Open Access

Identification of a novel resistance (E40F) and compensatory (K43E) substitution in HIV-1 reverse transcriptase

  • Marleen CDG Huigen1,
  • Petronella M van Ham1,
  • Loek de Graaf1,
  • Ron M Kagan2,
  • Charles AB Boucher1 and
  • Monique Nijhuis1Email author
Retrovirology20085:20

DOI: 10.1186/1742-4690-5-20

Received: 07 June 2007

Accepted: 13 February 2008

Published: 13 February 2008

Abstract

Background

HIV-1 nucleoside reverse transcriptase inhibitors (NRTIs) have been used in the clinic for over twenty years. Interestingly, the complete resistance pattern to this class has not been fully elucidated. Novel mutations in RT appearing during treatment failure are still being identified. To unravel the role of two of these newly identified changes, E40F and K43E, we investigated their effect on viral drug susceptibility and replicative capacity.

Results

A large database (Quest Diagnostics database) was analysed to determine the associations of the E40F and K43E changes with known resistance mutations. Both amino acid changes are strongly associated with the well known NRTI-resistance mutations M41L, L210W and T215Y. In addition, a strong positive association between these changes themselves was observed. A panel of recombinant viruses was generated by site-directed mutagenesis and phenotypically analysed. To determine the effect on replication capacity, competition and in vitro evolution experiments were performed. Introduction of E40F results in an increase in Zidovudine resistance ranging from nine to fourteen fold depending on the RT background and at the same time confers a decrease in viral replication capacity. The K43E change does not decrease the susceptibility to Zidovudine but increases viral replication capacity, when combined with E40F, demonstrating a compensatory role for this codon change.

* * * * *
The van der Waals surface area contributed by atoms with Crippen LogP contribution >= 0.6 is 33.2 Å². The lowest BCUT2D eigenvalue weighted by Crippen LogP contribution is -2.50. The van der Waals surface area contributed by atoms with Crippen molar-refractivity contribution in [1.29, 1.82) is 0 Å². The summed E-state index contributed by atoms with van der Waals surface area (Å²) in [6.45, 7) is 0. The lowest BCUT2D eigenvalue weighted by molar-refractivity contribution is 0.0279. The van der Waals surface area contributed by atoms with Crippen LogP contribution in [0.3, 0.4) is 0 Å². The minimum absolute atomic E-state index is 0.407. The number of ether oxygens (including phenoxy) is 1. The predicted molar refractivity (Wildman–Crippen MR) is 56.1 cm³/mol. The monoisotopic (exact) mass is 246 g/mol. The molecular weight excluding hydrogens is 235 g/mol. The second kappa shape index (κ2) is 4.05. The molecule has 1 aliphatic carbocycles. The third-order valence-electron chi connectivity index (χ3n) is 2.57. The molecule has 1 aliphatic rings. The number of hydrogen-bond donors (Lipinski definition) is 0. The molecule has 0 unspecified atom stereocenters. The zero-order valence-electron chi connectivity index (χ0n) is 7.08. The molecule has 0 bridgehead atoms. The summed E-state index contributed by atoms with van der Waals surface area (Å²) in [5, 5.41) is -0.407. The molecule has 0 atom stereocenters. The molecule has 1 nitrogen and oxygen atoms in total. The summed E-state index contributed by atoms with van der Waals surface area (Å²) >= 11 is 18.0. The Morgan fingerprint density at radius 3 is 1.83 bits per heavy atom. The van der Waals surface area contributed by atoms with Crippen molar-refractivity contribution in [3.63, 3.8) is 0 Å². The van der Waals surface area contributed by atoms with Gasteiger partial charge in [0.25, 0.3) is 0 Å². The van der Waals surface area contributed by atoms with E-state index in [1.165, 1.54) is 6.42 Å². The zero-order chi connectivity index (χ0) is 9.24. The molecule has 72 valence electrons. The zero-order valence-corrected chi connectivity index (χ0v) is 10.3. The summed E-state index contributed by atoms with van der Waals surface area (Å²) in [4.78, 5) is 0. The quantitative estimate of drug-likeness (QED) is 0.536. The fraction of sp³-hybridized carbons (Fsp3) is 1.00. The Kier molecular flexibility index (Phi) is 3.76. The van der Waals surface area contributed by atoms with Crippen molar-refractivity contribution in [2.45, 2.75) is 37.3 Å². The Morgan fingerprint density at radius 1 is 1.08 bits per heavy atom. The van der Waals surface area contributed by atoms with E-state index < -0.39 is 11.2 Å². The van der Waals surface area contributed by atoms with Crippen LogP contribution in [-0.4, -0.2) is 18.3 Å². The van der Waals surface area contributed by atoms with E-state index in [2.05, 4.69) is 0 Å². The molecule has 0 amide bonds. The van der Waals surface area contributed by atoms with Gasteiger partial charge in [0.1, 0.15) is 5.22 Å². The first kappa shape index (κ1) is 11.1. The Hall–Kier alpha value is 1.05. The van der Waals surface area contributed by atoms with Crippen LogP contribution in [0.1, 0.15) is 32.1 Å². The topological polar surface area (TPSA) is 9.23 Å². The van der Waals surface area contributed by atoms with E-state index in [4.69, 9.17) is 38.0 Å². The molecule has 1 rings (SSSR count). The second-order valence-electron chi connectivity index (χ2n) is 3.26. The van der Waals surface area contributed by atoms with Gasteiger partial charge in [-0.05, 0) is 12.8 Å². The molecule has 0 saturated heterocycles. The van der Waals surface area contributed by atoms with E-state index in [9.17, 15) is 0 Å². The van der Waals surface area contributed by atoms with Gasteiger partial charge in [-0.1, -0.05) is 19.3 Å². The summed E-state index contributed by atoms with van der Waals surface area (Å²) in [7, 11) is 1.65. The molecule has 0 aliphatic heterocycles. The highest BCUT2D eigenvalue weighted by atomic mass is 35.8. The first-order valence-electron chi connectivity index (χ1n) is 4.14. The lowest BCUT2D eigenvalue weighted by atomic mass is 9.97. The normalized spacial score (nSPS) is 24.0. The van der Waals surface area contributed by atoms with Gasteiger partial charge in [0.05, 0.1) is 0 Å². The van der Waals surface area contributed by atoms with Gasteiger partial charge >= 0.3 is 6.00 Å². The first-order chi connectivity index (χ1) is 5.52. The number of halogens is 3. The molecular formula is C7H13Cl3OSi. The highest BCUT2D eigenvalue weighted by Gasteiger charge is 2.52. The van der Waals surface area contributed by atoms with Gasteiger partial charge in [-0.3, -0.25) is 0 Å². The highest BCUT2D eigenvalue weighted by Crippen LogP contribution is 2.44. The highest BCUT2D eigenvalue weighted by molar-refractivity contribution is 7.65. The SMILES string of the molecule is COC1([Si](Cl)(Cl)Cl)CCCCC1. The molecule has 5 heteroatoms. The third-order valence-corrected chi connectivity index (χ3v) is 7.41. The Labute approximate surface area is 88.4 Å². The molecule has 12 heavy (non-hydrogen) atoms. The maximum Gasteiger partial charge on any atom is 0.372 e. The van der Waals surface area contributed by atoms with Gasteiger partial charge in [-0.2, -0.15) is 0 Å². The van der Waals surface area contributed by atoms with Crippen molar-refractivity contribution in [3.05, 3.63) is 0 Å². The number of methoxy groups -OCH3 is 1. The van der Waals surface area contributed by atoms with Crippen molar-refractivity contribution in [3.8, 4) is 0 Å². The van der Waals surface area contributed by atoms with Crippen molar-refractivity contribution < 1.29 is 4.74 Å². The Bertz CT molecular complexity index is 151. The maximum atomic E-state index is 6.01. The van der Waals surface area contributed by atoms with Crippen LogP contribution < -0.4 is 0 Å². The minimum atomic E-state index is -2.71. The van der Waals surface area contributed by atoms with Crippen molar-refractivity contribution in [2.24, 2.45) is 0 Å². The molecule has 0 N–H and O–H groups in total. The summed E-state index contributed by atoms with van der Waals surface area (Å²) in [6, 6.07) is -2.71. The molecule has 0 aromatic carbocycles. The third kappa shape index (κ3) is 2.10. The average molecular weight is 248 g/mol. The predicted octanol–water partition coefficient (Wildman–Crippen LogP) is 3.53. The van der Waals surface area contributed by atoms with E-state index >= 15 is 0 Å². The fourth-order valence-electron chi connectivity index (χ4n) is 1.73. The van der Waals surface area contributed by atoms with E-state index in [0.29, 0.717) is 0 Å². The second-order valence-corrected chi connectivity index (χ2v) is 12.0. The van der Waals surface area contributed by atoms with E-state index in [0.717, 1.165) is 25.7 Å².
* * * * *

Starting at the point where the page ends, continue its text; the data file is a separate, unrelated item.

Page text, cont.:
Conclusion

In conclusion, we have identified a novel resistance (E40F) and compensatory (K43E) change in HIV-1 RT. Further research is indicated to analyse the clinical importance of these changes.

Background

Shortly after the introduction of Zidovudine (AZT) in 1987 it became clear that HIV-1 is able to develop resistance to this drug [1, 2]. Now, after twenty years of NRTI usage in the clinic the complete pattern of resistance is still not understood. Multiple studies have identified mutations at (at least) six codons in the reverse transcriptase (RT) enzyme (thymidine analogue associated mutations (TAMs); M41L, D67N, K70R, L210W, T215Y/F and K219Q/E) that can cause a decrease in Zidovudine susceptibility [37]. HIV-1 develops these TAMs by two distinct pathways: the TAM-1 pathway consisting of T215Y, M41L, L210W and sometimes D67N or the TAM-2 pathway including T215F, K70R, K219Q/E and D67N [810]. These substitutions cluster around the dNTP binding pocket and confer resistance by increasing the excision of the incorporated nucleoside analogue from the DNA chain by a pyrophosphorolysis-like mechanism [11, 12].